La novedad y la normalidad de China son relativas

HONG KONG – Acabo de pasar una semana en China, donde participé en el Foro de Boao para Asia, conferencia similar a la reunión anual del Foro Económico Mundial de Davos. El tema de mi mesa redonda fue lo que el Presidente Xi Jinping ha llamado la “nueva normalidad” de la economía china: una era de crecimiento relativamente más lento, tras tres decenios de expansión económica de dos dígitos.

Pero lo que más me sorprende de la economía de China es lo notable que es. De hecho, sus resultados siguen asombrándome. Aunque afronta indudablemente muchos problemas, la cuestión fundamental es la de hasta qué punto es probable que se hunda la economía.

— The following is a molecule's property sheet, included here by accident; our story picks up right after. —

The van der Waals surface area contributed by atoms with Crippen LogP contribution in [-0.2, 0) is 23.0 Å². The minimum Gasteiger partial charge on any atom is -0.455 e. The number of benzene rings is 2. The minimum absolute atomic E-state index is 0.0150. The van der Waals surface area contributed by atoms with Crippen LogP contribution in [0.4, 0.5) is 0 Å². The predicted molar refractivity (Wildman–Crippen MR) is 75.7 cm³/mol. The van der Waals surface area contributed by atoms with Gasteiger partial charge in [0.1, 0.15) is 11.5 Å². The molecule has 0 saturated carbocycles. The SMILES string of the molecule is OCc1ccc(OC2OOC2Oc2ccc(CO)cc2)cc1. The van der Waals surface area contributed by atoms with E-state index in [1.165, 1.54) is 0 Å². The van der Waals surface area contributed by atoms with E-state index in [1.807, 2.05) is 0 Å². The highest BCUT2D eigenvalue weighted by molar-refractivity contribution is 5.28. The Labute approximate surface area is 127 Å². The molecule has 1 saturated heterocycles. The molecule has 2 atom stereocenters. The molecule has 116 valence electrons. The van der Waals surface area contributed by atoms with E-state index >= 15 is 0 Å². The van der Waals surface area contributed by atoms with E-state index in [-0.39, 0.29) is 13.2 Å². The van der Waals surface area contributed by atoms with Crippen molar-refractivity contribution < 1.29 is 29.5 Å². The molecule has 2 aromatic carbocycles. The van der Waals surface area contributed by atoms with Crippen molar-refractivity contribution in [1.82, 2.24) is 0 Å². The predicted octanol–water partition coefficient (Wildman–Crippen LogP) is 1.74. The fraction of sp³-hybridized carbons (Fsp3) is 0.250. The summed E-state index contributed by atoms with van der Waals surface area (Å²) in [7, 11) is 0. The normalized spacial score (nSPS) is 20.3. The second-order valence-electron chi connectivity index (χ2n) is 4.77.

De los cuatro países BRIC –el Brasil, Rusia, la India y China–, el de Xi es el único que ha cumplido hasta ahora mis previsiones de crecimiento en este decenio. De 2011 a 2014, la tasa de crecimiento de la economía china por término medio fue del ocho por ciento al año. Si sigue creciendo un siete por ciento, aproximadamente, en el resto del decenio, como esperan las autoridades y muchos observadores, logrará un ritmo medio de expansión de 7,5 por ciento, en consonancia con mis proyecciones.

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